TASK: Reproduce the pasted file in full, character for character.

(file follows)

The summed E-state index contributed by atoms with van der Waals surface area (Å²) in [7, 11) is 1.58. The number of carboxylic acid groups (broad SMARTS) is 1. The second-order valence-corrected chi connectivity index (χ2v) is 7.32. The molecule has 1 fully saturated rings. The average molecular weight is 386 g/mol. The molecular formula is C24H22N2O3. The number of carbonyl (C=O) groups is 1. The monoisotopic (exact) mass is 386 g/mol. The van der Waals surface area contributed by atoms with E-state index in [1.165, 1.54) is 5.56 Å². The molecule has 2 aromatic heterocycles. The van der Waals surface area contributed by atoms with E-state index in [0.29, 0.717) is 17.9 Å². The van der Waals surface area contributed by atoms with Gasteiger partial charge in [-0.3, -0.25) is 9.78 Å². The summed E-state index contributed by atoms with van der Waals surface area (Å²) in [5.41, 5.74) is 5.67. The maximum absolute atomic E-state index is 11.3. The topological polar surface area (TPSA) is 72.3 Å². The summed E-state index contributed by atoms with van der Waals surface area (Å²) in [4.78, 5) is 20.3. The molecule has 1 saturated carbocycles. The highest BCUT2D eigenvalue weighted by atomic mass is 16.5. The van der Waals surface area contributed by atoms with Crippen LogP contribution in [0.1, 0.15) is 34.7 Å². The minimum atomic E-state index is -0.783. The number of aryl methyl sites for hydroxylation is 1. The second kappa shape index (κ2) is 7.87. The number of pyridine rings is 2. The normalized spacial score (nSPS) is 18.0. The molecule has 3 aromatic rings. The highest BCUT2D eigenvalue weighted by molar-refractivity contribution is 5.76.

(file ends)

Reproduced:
The summed E-state index contributed by atoms with van der Waals surface area (Å²) in [7, 11) is 1.58. The number of carboxylic acid groups (broad SMARTS) is 1. The second-order valence-corrected chi connectivity index (χ2v) is 7.32. The molecule has 1 fully saturated rings. The average molecular weight is 386 g/mol. The molecular formula is C24H22N2O3. The number of carbonyl (C=O) groups is 1. The monoisotopic (exact) mass is 386 g/mol. The van der Waals surface area contributed by atoms with E-state index in [1.165, 1.54) is 5.56 Å². The molecule has 2 aromatic heterocycles. The van der Waals surface area contributed by atoms with E-state index in [0.29, 0.717) is 17.9 Å². The van der Waals surface area contributed by atoms with Gasteiger partial charge in [-0.3, -0.25) is 9.78 Å². The summed E-state index contributed by atoms with van der Waals surface area (Å²) in [5.41, 5.74) is 5.67. The maximum absolute atomic E-state index is 11.3. The topological polar surface area (TPSA) is 72.3 Å². The summed E-state index contributed by atoms with van der Waals surface area (Å²) in [4.78, 5) is 20.3. The molecule has 1 saturated carbocycles. The highest BCUT2D eigenvalue weighted by atomic mass is 16.5. The van der Waals surface area contributed by atoms with Crippen LogP contribution in [0.1, 0.15) is 34.7 Å². The minimum atomic E-state index is -0.783. The number of aryl methyl sites for hydroxylation is 1. The second kappa shape index (κ2) is 7.87. The number of pyridine rings is 2. The normalized spacial score (nSPS) is 18.0. The molecule has 3 aromatic rings. The highest BCUT2D eigenvalue weighted by molar-refractivity contribution is 5.76.